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I have been interested in nature for most of my life but since I retired I spend as much time as I can exploring the nature reserves and wildlife hotspots of my adopted home, Dorset in southern England. Whilst out I record what I see and take snaps where I can (I am no photographer!) and that forms the basis of my Nature of Dorset website. When I find something new I like to research it and write about it in my nature notes, it is how I learn and hopefully you might find my notes helpful as well!

This website is for the people of Dorset interested in wildlife and for people from elsewhere interested in the wildlife of Dorset!

25 July, 2010

Common Cord-grass (Spartina anglica)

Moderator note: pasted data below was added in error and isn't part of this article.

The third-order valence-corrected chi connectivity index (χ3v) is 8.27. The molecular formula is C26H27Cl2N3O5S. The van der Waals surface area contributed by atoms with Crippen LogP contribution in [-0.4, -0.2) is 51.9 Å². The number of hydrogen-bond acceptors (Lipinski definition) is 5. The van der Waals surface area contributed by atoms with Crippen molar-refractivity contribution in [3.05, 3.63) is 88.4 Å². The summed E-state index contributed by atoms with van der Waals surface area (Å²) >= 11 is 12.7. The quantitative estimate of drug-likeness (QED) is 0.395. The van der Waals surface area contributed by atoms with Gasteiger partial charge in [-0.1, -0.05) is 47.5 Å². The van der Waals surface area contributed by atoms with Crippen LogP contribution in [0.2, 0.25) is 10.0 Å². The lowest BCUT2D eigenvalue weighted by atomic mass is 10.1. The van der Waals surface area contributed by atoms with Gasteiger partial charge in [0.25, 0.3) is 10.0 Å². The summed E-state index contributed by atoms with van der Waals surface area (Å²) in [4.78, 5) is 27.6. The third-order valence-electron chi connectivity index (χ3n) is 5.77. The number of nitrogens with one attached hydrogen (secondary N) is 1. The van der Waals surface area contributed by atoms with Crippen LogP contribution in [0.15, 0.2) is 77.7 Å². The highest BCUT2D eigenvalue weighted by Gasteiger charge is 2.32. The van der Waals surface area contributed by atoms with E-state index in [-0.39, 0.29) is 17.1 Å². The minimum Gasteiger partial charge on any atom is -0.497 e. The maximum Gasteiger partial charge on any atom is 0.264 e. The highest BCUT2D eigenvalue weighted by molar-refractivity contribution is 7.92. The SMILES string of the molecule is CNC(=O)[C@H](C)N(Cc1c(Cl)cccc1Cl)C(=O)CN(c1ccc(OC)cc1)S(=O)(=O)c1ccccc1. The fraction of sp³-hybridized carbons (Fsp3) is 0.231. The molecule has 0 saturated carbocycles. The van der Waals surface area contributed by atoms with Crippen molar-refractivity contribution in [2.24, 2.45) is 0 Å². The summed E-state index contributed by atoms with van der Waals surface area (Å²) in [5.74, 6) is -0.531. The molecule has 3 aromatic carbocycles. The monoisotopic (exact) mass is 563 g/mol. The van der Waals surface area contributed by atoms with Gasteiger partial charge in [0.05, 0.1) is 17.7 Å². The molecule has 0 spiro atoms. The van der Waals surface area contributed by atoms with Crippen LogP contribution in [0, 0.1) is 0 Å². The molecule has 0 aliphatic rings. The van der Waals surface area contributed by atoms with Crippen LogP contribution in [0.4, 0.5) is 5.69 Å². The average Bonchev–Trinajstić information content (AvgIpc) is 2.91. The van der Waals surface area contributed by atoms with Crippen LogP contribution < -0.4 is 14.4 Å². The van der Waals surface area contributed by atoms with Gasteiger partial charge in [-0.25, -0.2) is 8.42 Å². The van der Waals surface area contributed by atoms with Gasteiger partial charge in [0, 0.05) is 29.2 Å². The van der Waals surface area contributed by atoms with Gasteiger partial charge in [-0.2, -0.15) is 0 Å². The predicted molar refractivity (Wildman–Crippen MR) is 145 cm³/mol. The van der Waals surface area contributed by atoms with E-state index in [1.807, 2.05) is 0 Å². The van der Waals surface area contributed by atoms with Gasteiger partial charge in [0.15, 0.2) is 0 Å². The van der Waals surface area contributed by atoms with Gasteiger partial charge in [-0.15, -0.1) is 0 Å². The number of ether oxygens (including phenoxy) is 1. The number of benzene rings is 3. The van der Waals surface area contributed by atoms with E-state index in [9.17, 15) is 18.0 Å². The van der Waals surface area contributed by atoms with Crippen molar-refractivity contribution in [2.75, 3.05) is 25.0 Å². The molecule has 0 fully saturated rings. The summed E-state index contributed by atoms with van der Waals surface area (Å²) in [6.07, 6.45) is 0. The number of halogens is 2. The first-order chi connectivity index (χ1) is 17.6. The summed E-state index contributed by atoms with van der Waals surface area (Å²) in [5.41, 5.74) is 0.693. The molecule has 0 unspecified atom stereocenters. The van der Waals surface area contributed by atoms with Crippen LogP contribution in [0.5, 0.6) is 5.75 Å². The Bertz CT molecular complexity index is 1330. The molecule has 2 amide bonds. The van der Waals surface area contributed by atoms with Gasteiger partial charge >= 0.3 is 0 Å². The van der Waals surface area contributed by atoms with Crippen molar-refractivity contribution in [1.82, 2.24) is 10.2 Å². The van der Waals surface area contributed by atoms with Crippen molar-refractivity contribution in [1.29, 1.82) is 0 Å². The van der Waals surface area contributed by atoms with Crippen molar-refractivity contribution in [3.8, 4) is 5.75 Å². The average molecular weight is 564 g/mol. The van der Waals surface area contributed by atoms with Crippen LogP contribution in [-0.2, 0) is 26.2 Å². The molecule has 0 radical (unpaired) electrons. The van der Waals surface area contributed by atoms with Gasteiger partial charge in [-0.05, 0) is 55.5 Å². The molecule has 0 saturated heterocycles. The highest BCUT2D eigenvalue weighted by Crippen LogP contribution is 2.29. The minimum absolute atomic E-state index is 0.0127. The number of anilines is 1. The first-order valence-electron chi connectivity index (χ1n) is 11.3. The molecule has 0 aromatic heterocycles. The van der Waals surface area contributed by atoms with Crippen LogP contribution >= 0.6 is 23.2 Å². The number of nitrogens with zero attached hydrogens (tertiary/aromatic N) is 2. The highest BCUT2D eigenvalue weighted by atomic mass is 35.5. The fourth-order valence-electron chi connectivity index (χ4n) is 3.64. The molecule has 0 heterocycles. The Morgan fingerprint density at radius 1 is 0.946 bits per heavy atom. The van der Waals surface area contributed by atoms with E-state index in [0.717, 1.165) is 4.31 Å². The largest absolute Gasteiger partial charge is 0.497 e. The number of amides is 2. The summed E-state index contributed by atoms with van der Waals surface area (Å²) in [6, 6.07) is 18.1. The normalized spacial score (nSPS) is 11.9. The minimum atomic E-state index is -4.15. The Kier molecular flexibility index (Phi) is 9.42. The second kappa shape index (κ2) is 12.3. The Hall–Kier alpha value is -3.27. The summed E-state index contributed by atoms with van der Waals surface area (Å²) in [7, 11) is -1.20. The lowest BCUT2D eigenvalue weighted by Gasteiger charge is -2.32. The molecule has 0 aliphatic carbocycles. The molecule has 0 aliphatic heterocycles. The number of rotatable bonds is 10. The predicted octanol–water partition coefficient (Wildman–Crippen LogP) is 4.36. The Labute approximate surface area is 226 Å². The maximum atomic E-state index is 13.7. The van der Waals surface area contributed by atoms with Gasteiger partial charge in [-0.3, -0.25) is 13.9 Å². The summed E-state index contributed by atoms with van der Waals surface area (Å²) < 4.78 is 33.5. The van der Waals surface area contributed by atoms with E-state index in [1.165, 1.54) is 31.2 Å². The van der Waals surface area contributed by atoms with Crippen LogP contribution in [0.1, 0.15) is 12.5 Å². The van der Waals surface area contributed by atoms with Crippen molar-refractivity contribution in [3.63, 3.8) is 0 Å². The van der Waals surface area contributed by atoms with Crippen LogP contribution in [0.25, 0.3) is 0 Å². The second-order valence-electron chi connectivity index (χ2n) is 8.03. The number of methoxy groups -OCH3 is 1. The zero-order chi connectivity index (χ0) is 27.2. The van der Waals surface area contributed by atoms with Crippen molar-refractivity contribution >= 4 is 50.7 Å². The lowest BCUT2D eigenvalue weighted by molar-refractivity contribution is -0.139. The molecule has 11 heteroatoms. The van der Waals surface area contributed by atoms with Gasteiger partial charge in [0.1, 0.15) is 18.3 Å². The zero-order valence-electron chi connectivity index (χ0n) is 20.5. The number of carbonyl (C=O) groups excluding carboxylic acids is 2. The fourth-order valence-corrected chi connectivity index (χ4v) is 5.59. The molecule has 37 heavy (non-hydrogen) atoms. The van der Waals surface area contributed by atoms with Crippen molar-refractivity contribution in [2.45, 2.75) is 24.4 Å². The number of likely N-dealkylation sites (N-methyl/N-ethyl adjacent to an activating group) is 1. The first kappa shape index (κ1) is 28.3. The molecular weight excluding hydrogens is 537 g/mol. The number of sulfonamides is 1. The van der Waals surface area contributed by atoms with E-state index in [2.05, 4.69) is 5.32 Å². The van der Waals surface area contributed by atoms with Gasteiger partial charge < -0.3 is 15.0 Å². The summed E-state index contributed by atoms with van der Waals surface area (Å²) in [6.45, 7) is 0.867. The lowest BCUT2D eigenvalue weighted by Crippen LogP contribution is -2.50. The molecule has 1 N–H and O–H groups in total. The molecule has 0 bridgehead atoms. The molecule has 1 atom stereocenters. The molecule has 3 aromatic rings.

Where Marram Grass binds sand together so Spartina Grass (or Cord Grass) binds mud and silt together.

In Poole Harbour where the water is more subdued and less wave action than on exposed sea coast, silt from the rivers various that flow in to the harbour settle and creates mud. This mud is covered by salt water for around 12 hours a and uncovered the rest of the time Anything growing here has to be able to withstand these changing conditions and be resistant to salt water.

As with Marram on sand so Cord-grass can cope with unstable mud. It is a very successful plant of the shore line mud flats and is actually planted to achieve stability in these conditions.

Not an attractive plant but an essential part of the process where vegetation recolonises lost ground.